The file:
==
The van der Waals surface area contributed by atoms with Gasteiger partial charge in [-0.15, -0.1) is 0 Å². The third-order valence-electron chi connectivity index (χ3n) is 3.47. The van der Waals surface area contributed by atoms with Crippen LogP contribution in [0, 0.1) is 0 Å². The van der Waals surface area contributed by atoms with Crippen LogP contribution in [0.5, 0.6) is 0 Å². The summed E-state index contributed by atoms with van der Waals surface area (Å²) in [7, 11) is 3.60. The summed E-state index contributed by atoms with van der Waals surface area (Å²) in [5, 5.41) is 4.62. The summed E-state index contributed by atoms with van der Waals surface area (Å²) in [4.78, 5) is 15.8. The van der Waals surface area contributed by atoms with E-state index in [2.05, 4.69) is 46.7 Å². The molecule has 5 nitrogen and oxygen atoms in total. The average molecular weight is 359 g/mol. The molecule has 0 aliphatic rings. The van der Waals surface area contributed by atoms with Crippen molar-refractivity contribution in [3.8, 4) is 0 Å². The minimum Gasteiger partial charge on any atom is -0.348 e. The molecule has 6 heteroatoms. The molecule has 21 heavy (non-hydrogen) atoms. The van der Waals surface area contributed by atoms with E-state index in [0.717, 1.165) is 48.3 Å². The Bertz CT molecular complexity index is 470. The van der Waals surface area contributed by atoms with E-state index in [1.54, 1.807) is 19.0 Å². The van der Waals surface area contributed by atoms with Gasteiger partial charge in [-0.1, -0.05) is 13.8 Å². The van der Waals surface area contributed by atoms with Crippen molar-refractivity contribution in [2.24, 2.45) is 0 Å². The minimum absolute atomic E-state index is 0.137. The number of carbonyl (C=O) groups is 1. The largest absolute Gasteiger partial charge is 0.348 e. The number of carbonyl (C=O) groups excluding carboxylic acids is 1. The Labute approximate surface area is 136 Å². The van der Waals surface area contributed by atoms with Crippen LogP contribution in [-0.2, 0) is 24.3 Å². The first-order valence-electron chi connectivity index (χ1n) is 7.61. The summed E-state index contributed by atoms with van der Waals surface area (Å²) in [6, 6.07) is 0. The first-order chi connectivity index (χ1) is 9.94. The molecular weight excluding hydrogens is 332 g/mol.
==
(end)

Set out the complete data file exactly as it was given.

The van der Waals surface area contributed by atoms with Gasteiger partial charge in [-0.15, -0.1) is 0 Å². The third-order valence-electron chi connectivity index (χ3n) is 3.47. The van der Waals surface area contributed by atoms with Crippen LogP contribution in [0, 0.1) is 0 Å². The van der Waals surface area contributed by atoms with Crippen LogP contribution in [0.5, 0.6) is 0 Å². The summed E-state index contributed by atoms with van der Waals surface area (Å²) in [7, 11) is 3.60. The summed E-state index contributed by atoms with van der Waals surface area (Å²) in [5, 5.41) is 4.62. The summed E-state index contributed by atoms with van der Waals surface area (Å²) in [4.78, 5) is 15.8. The van der Waals surface area contributed by atoms with E-state index in [2.05, 4.69) is 46.7 Å². The molecule has 5 nitrogen and oxygen atoms in total. The average molecular weight is 359 g/mol. The molecule has 0 aliphatic rings. The van der Waals surface area contributed by atoms with Crippen molar-refractivity contribution in [3.8, 4) is 0 Å². The minimum Gasteiger partial charge on any atom is -0.348 e. The molecule has 6 heteroatoms. The molecule has 21 heavy (non-hydrogen) atoms. The van der Waals surface area contributed by atoms with E-state index in [0.717, 1.165) is 48.3 Å². The Bertz CT molecular complexity index is 470. The van der Waals surface area contributed by atoms with E-state index in [1.54, 1.807) is 19.0 Å². The van der Waals surface area contributed by atoms with Gasteiger partial charge in [-0.1, -0.05) is 13.8 Å². The van der Waals surface area contributed by atoms with Crippen molar-refractivity contribution in [2.24, 2.45) is 0 Å². The minimum absolute atomic E-state index is 0.137. The number of carbonyl (C=O) groups is 1. The largest absolute Gasteiger partial charge is 0.348 e. The number of carbonyl (C=O) groups excluding carboxylic acids is 1. The Labute approximate surface area is 136 Å². The van der Waals surface area contributed by atoms with Crippen LogP contribution in [-0.2, 0) is 24.3 Å². The first-order valence-electron chi connectivity index (χ1n) is 7.61. The summed E-state index contributed by atoms with van der Waals surface area (Å²) in [6, 6.07) is 0. The first-order chi connectivity index (χ1) is 9.94. The molecular weight excluding hydrogens is 332 g/mol.